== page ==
It’s a no-brainer that smoking is bad for your health, but have you ever thought how bad secondhand smoke is to your pets? According to statistics, almost 30% of pet owners live with the least, one smoker at home. New research suggests that secondhand smoke is as harmful to your pets as it is to you. It can be attributed to the fact that pets spend more time at home than you do – leaving them more exposed to carcinogens and other harmful substances. Below are 4 reasons why smoking may kill your pets.
Smoking and Your Dogs
Research suggests that the muzzle length of your dog has something to do with the type of cancer it is most likely to develop from its exposure to secondhand smoke. Dogs with long muzzles have larger nose and sinus surface area on which carcinogenic substances can accumulate. Dogs of this type are most likely to develop nose and sinus cancers, while dogs with shorter muzzles are at higher risk of lung cancer.
Smoking and Your Cats
Cats with pet-parents who smoke are more likely to develop mouth and lymph node cancers. This can be attributed to their natural behavior – they love grooming themselves. When cats lick their fur, they ingest harmful substances from cigarettes that might have accumulated on their fur. This exposes the mucus membranes located on their mouth to carcinogens. Cats living with smokers who consume one or more packs of cigarettes a day are 3 times more at risk of squamous cell carcinoma – the most aggressive and common type of oral cancer in felines.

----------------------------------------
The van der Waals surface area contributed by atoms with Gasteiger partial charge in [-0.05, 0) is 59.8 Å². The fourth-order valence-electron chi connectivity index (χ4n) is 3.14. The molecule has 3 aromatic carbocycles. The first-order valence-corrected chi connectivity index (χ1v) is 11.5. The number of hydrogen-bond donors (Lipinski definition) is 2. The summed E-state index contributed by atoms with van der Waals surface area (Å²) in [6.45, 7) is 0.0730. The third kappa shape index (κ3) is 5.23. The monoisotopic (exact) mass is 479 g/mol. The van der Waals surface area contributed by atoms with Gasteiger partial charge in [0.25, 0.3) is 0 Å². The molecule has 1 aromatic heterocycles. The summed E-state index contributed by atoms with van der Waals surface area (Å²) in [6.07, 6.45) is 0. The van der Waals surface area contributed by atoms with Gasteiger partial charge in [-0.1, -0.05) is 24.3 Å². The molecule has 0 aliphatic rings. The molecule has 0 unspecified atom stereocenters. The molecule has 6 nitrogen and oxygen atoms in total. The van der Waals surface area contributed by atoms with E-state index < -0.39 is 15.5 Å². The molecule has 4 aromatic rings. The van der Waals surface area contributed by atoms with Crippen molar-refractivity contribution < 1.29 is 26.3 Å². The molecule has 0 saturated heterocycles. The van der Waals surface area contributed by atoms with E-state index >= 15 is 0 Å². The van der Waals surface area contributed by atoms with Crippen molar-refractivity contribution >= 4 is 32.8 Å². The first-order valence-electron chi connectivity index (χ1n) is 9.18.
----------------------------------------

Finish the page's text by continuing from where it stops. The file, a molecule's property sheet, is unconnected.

Smoking and Small Animals
Birds are very sensitive to air pollutants. They are more likely to develop pneumonia and lung cancer when exposed to secondhand smoke. Also, rabbits that are exposed to secondhand smoke are at risk of heart problems.
Aside from inhaling harmful compounds and carcinogens, smoking may harm your pet in some other ways:
- Cigarette or cigarette butts contains high concentration of nicotine and other harmful substances that when ingested may cause poisoning in your pets.
- Cigarette butts can contaminate stagnant waters around your home which your pet may accidentally drink and may lead to poisoning.
In dogs, 10mg of nicotine per kilogram is enough to cause death, 0.5 to 1mg of nicotine per pound can already cause harm both to cats and dogs.
Depending on the brand of the cigarette, each stick may contain 15 to 25mg of nicotine. Cigarette butts contain large concentration of nicotine which can reach up to 8mg.
Common signs of poisoning include:
- tremors, or seizures
- constricted pupils
If you suspect that your dog or your pet has swallowed cigarette butts, or ingested high or low dose of nicotine, it is important that you immediately call your vet.
Smoking is not only harmful to your health. It harms almost everything around you, including your most loved pets. So before it’s too late, consider quitting smoking now.